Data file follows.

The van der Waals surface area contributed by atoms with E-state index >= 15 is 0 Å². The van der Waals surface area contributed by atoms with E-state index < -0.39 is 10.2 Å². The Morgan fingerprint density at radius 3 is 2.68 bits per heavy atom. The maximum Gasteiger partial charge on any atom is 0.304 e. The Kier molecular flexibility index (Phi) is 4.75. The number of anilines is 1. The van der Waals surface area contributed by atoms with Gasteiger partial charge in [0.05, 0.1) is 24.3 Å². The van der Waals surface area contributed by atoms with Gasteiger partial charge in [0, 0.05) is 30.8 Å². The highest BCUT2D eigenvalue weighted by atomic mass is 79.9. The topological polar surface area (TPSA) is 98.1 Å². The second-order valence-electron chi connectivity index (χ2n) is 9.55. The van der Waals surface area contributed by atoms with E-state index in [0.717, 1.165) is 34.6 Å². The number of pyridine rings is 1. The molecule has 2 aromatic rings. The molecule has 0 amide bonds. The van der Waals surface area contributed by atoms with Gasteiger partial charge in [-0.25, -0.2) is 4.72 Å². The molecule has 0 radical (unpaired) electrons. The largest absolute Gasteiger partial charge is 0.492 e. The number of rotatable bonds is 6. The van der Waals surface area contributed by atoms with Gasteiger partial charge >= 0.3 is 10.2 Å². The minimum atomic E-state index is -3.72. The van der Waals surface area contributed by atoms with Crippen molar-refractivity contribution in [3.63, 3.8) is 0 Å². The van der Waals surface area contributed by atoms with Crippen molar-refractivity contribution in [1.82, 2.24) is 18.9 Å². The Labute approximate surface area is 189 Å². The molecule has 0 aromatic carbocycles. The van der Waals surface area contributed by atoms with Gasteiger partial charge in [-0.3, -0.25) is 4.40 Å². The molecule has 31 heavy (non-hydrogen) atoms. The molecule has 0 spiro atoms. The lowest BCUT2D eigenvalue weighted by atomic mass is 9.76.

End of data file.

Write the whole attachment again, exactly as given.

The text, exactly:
The van der Waals surface area contributed by atoms with E-state index >= 15 is 0 Å². The van der Waals surface area contributed by atoms with E-state index < -0.39 is 10.2 Å². The Morgan fingerprint density at radius 3 is 2.68 bits per heavy atom. The maximum Gasteiger partial charge on any atom is 0.304 e. The Kier molecular flexibility index (Phi) is 4.75. The number of anilines is 1. The van der Waals surface area contributed by atoms with Gasteiger partial charge in [0.05, 0.1) is 24.3 Å². The van der Waals surface area contributed by atoms with Gasteiger partial charge in [0, 0.05) is 30.8 Å². The highest BCUT2D eigenvalue weighted by atomic mass is 79.9. The topological polar surface area (TPSA) is 98.1 Å². The second-order valence-electron chi connectivity index (χ2n) is 9.55. The van der Waals surface area contributed by atoms with E-state index in [0.717, 1.165) is 34.6 Å². The number of pyridine rings is 1. The molecule has 2 aromatic rings. The molecule has 0 amide bonds. The van der Waals surface area contributed by atoms with Gasteiger partial charge in [-0.25, -0.2) is 4.72 Å². The molecule has 0 radical (unpaired) electrons. The largest absolute Gasteiger partial charge is 0.492 e. The number of rotatable bonds is 6. The van der Waals surface area contributed by atoms with Gasteiger partial charge >= 0.3 is 10.2 Å². The minimum atomic E-state index is -3.72. The van der Waals surface area contributed by atoms with Crippen molar-refractivity contribution in [3.63, 3.8) is 0 Å². The van der Waals surface area contributed by atoms with Crippen molar-refractivity contribution in [1.82, 2.24) is 18.9 Å². The Labute approximate surface area is 189 Å². The molecule has 0 aromatic carbocycles. The van der Waals surface area contributed by atoms with Gasteiger partial charge in [-0.3, -0.25) is 4.40 Å². The molecule has 31 heavy (non-hydrogen) atoms. The molecule has 0 spiro atoms. The lowest BCUT2D eigenvalue weighted by atomic mass is 9.76.